By Claire Boychuk
It smells of cleaning chemicals and urine. Outside, a courtyard in the middle of the hospital explodes with tropical colours; red hibiscus, yellow sunlight. Inside, the colour of loneliness is gray-blue. The images will haunt me later: this man with calloused skull and twisted ankle has lived in this metal crib for fifty-two years. A sound like a zipper from the crunching jaw of a little boy whose arms are tied in bed sheets. Screams and rocking wheelchairs.
I shadow our medical expert and record her observations in my notebook. Age, treatment, diagnosis. We ask, how many hours a day is she restrained in this chair? Do the patients ever leave? Do they have families? And sometimes, are the women sterilized? Between me and this great suffering is my notebook. Later we will type up these notes, connect facts and law, cite UN conventions, write letters and reports demanding that this torture end.
This is the cadence of human rights monitoring with Disability Rights International (DRI) in Mexico City. It’s hard but meaningful work. By July, much of this evidence comes together in the form of a report, No Justice: Torture, Trafficking and Segregation in Mexico. Within hours the report is picked up by every major news outlet in the city. Soon after, ABC News airs a report on DRI’s yearlong investigation into shelters for children and adults with disabilities in Mexico City. The Mexican government responds, promising to end the use of restraints and cages. This is an historic victory. DRI has been advocating for change in Mexico for over twenty years.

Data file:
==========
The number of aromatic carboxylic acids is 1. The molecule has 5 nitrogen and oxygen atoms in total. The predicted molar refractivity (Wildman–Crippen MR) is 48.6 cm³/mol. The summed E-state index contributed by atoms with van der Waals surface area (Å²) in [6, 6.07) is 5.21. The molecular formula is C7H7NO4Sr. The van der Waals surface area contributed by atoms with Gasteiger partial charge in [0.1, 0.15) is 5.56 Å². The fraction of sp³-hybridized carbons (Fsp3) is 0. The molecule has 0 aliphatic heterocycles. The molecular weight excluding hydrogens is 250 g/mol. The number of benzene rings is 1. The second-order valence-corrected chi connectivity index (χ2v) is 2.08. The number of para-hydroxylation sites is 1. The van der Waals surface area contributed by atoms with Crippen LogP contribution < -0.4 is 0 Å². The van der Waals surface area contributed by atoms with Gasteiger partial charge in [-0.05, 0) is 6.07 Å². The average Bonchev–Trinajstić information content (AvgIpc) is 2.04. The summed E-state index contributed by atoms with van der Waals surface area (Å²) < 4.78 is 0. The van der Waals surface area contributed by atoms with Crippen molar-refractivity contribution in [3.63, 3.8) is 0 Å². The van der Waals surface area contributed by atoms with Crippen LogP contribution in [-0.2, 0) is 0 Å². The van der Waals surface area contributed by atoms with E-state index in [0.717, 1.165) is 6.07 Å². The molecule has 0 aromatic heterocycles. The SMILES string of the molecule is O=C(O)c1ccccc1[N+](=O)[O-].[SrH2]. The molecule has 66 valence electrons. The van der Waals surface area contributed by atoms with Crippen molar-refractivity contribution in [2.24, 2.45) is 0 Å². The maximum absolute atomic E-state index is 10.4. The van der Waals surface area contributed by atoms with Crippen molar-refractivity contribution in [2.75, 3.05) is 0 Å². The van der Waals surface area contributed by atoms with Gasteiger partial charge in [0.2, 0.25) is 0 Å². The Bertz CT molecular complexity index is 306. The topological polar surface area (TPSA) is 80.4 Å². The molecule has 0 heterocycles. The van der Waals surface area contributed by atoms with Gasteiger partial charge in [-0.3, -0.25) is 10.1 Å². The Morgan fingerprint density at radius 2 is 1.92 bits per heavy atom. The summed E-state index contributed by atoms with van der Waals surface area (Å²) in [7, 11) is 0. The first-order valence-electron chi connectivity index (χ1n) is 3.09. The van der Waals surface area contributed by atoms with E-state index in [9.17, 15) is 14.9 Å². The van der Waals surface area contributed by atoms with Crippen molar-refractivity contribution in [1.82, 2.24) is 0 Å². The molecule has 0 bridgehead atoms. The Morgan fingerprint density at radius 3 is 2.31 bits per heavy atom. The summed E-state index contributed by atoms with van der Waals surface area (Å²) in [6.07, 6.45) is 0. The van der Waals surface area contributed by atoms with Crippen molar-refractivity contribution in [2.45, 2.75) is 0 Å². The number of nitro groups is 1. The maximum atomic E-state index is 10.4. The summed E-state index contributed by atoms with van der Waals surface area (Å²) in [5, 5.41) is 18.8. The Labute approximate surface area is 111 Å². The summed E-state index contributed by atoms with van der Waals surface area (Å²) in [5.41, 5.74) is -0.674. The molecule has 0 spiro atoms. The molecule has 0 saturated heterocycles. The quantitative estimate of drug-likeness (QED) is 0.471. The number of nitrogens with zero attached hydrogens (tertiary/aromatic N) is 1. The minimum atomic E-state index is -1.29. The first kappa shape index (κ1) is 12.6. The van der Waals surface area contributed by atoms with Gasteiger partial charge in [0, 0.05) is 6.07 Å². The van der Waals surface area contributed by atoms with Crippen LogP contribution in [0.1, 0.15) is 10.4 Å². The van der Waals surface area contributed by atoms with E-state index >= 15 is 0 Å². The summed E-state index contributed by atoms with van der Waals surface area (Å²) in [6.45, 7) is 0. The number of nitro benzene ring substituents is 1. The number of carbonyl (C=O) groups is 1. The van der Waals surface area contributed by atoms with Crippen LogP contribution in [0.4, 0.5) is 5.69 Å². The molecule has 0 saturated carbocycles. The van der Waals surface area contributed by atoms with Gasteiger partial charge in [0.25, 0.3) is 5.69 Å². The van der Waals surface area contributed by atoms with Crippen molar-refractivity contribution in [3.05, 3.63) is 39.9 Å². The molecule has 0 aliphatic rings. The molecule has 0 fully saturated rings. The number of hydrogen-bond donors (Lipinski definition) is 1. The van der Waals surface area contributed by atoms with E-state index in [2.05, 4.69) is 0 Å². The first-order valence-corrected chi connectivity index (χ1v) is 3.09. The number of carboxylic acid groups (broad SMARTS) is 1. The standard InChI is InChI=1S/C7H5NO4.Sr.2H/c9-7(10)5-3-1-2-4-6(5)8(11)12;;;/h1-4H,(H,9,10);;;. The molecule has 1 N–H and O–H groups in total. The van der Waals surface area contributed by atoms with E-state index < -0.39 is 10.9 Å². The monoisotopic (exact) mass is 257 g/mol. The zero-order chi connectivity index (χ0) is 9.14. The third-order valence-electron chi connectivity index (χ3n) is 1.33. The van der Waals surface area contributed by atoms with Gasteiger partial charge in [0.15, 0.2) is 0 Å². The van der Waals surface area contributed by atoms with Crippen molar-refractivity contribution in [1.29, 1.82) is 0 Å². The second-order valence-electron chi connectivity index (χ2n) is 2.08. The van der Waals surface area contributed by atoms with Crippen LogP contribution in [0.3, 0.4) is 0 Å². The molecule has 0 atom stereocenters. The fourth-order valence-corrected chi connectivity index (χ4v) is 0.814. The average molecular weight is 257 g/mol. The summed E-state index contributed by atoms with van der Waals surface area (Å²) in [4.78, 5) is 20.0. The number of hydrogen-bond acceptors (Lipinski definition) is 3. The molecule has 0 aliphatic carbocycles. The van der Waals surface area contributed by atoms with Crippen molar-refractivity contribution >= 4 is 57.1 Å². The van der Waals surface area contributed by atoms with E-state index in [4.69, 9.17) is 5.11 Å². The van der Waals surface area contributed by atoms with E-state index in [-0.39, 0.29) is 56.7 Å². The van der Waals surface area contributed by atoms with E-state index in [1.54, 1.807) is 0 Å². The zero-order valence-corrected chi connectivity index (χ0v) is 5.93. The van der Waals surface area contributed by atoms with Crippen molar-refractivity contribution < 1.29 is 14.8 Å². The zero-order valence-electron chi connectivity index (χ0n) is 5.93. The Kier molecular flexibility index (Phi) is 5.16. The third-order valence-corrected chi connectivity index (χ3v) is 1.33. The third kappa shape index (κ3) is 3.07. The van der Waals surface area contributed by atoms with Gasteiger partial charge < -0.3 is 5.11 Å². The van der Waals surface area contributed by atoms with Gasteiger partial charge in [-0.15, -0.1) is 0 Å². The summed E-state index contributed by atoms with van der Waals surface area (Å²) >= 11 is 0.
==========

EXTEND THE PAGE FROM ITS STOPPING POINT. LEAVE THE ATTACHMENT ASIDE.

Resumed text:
I leave Mexico knowing that there are still so many notebooks that could be filled with the stories of children and adults who have survived torture and abuse, who may never see justice or redress. I leave with a heightened awareness that there is so much more work to be done in Mexico and around the world to guarantee that this generation of persons with disabilities and the next live in a world free of torture. But I also take with me a simple insight that seems to be at the heart of DRI’s work. When you begin from premise that all people are entitled to live in dignity, the only logical conclusion is that change is necessary.